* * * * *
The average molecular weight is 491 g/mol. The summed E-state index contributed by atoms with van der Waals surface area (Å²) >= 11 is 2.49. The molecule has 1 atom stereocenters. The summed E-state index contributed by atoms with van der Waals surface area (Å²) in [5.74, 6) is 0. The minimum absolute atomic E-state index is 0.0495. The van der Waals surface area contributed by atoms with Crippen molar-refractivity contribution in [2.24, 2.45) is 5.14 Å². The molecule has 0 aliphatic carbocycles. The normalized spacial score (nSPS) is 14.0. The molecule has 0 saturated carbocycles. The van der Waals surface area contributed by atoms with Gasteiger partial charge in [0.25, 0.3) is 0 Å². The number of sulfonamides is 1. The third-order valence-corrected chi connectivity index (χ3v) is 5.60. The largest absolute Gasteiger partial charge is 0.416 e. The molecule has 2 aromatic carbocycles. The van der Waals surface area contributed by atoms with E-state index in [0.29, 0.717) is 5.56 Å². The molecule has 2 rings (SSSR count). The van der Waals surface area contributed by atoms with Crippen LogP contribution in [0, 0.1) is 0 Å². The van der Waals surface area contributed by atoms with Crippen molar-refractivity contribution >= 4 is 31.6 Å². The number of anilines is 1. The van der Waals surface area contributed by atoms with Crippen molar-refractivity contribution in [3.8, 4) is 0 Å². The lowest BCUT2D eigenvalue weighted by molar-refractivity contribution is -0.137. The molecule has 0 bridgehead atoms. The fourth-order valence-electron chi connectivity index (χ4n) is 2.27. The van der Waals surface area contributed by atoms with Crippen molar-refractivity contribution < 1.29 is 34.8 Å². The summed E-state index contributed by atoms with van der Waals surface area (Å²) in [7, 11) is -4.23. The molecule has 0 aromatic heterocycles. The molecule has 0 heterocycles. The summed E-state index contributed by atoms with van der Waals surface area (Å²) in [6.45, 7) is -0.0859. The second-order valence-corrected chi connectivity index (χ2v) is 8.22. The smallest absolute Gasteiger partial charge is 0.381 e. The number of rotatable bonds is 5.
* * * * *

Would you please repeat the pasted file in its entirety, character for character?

The average molecular weight is 491 g/mol. The summed E-state index contributed by atoms with van der Waals surface area (Å²) >= 11 is 2.49. The molecule has 1 atom stereocenters. The summed E-state index contributed by atoms with van der Waals surface area (Å²) in [5.74, 6) is 0. The minimum absolute atomic E-state index is 0.0495. The van der Waals surface area contributed by atoms with Crippen molar-refractivity contribution in [2.24, 2.45) is 5.14 Å². The molecule has 0 aliphatic carbocycles. The normalized spacial score (nSPS) is 14.0. The molecule has 0 saturated carbocycles. The van der Waals surface area contributed by atoms with Gasteiger partial charge in [0.25, 0.3) is 0 Å². The number of sulfonamides is 1. The third-order valence-corrected chi connectivity index (χ3v) is 5.60. The largest absolute Gasteiger partial charge is 0.416 e. The molecule has 2 aromatic carbocycles. The van der Waals surface area contributed by atoms with E-state index in [0.29, 0.717) is 5.56 Å². The molecule has 2 rings (SSSR count). The van der Waals surface area contributed by atoms with Crippen LogP contribution in [0, 0.1) is 0 Å². The van der Waals surface area contributed by atoms with Crippen molar-refractivity contribution >= 4 is 31.6 Å². The number of anilines is 1. The van der Waals surface area contributed by atoms with Crippen molar-refractivity contribution in [3.8, 4) is 0 Å². The lowest BCUT2D eigenvalue weighted by molar-refractivity contribution is -0.137. The molecule has 0 bridgehead atoms. The fourth-order valence-electron chi connectivity index (χ4n) is 2.27. The van der Waals surface area contributed by atoms with Crippen molar-refractivity contribution < 1.29 is 34.8 Å². The summed E-state index contributed by atoms with van der Waals surface area (Å²) in [7, 11) is -4.23. The molecule has 0 aromatic heterocycles. The molecule has 0 heterocycles. The summed E-state index contributed by atoms with van der Waals surface area (Å²) in [6.45, 7) is -0.0859. The second-order valence-corrected chi connectivity index (χ2v) is 8.22. The smallest absolute Gasteiger partial charge is 0.381 e. The number of rotatable bonds is 5.